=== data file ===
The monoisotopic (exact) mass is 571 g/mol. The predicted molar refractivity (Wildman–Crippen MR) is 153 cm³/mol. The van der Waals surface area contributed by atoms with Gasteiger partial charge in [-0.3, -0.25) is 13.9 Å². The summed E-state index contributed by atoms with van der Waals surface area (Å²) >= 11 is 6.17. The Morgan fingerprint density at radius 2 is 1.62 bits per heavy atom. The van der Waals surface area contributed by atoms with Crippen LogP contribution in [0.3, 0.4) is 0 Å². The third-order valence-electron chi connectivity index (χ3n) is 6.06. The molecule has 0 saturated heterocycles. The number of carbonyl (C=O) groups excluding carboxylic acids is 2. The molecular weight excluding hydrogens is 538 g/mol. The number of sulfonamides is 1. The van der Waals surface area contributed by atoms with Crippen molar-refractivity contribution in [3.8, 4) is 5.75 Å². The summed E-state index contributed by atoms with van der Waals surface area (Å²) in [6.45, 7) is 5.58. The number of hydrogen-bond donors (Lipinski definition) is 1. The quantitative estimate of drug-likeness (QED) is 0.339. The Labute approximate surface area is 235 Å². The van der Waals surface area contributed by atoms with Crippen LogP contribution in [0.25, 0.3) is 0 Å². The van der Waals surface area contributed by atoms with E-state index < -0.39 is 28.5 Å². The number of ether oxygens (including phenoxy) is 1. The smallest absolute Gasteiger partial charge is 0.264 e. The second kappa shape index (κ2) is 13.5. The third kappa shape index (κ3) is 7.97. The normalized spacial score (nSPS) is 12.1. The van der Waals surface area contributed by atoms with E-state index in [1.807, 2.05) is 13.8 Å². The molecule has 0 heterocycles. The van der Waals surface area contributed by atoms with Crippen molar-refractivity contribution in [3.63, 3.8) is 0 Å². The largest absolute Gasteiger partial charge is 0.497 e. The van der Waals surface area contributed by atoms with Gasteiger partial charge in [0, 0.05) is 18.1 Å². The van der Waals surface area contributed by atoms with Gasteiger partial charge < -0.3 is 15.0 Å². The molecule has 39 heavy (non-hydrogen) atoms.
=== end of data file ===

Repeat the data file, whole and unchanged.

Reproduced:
The monoisotopic (exact) mass is 571 g/mol. The predicted molar refractivity (Wildman–Crippen MR) is 153 cm³/mol. The van der Waals surface area contributed by atoms with Gasteiger partial charge in [-0.3, -0.25) is 13.9 Å². The summed E-state index contributed by atoms with van der Waals surface area (Å²) >= 11 is 6.17. The Morgan fingerprint density at radius 2 is 1.62 bits per heavy atom. The van der Waals surface area contributed by atoms with Crippen LogP contribution in [0.3, 0.4) is 0 Å². The third-order valence-electron chi connectivity index (χ3n) is 6.06. The molecule has 0 saturated heterocycles. The number of carbonyl (C=O) groups excluding carboxylic acids is 2. The molecular weight excluding hydrogens is 538 g/mol. The number of sulfonamides is 1. The van der Waals surface area contributed by atoms with Crippen molar-refractivity contribution in [3.8, 4) is 5.75 Å². The summed E-state index contributed by atoms with van der Waals surface area (Å²) in [6.45, 7) is 5.58. The number of hydrogen-bond donors (Lipinski definition) is 1. The quantitative estimate of drug-likeness (QED) is 0.339. The Labute approximate surface area is 235 Å². The van der Waals surface area contributed by atoms with Crippen LogP contribution in [0.25, 0.3) is 0 Å². The van der Waals surface area contributed by atoms with E-state index < -0.39 is 28.5 Å². The number of ether oxygens (including phenoxy) is 1. The smallest absolute Gasteiger partial charge is 0.264 e. The second kappa shape index (κ2) is 13.5. The third kappa shape index (κ3) is 7.97. The normalized spacial score (nSPS) is 12.1. The van der Waals surface area contributed by atoms with E-state index in [1.807, 2.05) is 13.8 Å². The molecule has 0 heterocycles. The van der Waals surface area contributed by atoms with Crippen molar-refractivity contribution in [3.63, 3.8) is 0 Å². The largest absolute Gasteiger partial charge is 0.497 e. The van der Waals surface area contributed by atoms with Gasteiger partial charge in [0, 0.05) is 18.1 Å². The van der Waals surface area contributed by atoms with Gasteiger partial charge < -0.3 is 15.0 Å². The molecule has 39 heavy (non-hydrogen) atoms.